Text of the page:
(Photo by Flickr user dnkbdotcom, used under a Creative Commons license)
For Black History Month, the Baltimore Museum of Art (BMA) is turning toward digital means to spread knowledge about its holdings. With a national move to highlight more black artists in museums, the BMA is using its resources to influence representations on Google and Wikipedia.
As of Monday, a new exhibition of museum holdings by African-American artists is featured on Google Cultural Institute.
The BMA has hundreds of works available on the Google portal to peruse, but this is the first exhibit the museum assembled in this digital gallery.
Called “Questioning the Canon,” the selection of 18 works by artists like Nick Cave, Kara Walker and Faith Ringgold “challenge the way African Americans have historically been seen” throughout the history of Western art, according to the BMA. For instance, Ringgold’s work depicts a fictitious African-American woman posing for a Henri Matisse painting.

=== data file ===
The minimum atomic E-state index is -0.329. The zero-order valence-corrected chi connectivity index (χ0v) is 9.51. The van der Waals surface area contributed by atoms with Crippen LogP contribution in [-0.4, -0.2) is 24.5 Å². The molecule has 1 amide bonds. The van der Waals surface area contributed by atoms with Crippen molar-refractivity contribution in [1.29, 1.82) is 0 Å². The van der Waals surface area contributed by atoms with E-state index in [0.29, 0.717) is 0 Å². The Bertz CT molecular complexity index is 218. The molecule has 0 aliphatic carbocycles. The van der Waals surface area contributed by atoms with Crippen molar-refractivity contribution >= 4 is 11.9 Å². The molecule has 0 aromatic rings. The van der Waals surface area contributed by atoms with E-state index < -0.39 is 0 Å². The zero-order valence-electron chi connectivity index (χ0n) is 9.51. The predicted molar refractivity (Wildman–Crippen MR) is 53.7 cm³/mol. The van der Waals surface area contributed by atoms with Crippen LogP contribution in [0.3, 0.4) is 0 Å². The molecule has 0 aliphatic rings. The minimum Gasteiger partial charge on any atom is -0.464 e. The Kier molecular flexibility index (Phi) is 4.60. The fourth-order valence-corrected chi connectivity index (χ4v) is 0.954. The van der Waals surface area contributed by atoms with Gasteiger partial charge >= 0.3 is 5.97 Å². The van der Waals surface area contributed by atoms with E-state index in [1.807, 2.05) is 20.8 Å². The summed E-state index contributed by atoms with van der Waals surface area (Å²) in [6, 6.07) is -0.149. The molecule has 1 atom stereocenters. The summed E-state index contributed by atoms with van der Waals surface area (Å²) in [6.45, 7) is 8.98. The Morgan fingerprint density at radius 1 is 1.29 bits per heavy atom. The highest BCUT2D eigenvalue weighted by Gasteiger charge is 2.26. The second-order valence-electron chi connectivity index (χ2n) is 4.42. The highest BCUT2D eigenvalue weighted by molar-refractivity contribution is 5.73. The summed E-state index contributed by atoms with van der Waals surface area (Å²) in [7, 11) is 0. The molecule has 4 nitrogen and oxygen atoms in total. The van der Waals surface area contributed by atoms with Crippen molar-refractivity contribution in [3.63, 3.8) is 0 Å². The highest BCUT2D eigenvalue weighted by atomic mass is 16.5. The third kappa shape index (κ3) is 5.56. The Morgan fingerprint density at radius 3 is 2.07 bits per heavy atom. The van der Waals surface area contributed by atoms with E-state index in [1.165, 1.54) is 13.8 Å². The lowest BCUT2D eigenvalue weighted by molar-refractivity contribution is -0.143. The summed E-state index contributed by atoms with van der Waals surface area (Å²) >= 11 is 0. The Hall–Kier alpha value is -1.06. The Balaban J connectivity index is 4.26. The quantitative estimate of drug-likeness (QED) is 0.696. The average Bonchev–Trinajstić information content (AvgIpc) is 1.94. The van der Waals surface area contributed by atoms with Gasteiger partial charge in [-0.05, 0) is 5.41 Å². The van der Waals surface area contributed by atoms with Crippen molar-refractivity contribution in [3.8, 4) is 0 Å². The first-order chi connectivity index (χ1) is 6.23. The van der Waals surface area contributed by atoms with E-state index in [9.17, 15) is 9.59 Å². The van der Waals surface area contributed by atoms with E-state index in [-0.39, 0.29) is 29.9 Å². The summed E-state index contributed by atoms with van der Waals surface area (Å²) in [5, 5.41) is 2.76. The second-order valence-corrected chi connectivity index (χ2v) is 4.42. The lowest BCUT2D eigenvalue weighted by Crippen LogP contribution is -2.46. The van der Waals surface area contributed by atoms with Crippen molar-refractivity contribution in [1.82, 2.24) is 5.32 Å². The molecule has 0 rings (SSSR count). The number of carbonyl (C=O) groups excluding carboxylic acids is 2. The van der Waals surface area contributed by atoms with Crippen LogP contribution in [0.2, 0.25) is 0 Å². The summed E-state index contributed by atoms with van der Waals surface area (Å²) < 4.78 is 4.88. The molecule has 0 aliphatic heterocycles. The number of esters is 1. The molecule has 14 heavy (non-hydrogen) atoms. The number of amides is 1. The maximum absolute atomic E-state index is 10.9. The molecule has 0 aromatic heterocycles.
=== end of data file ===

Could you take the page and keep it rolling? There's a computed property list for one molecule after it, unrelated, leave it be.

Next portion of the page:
The BMA is one of 40 institutions with works on Google.
Along with showing new representations of African Americans in art, the museum will look to rewrite the narrative on one Saturday afternoon.
A Feb. 13 event aims to improve Wikipedia entries for African-American artists. By creating new entries or improving existing ones, the BMA is hoping to increase the presence of black artists online. The event reminds us of a similar effort at the Philadelphia Museum of Art held last March.-30-
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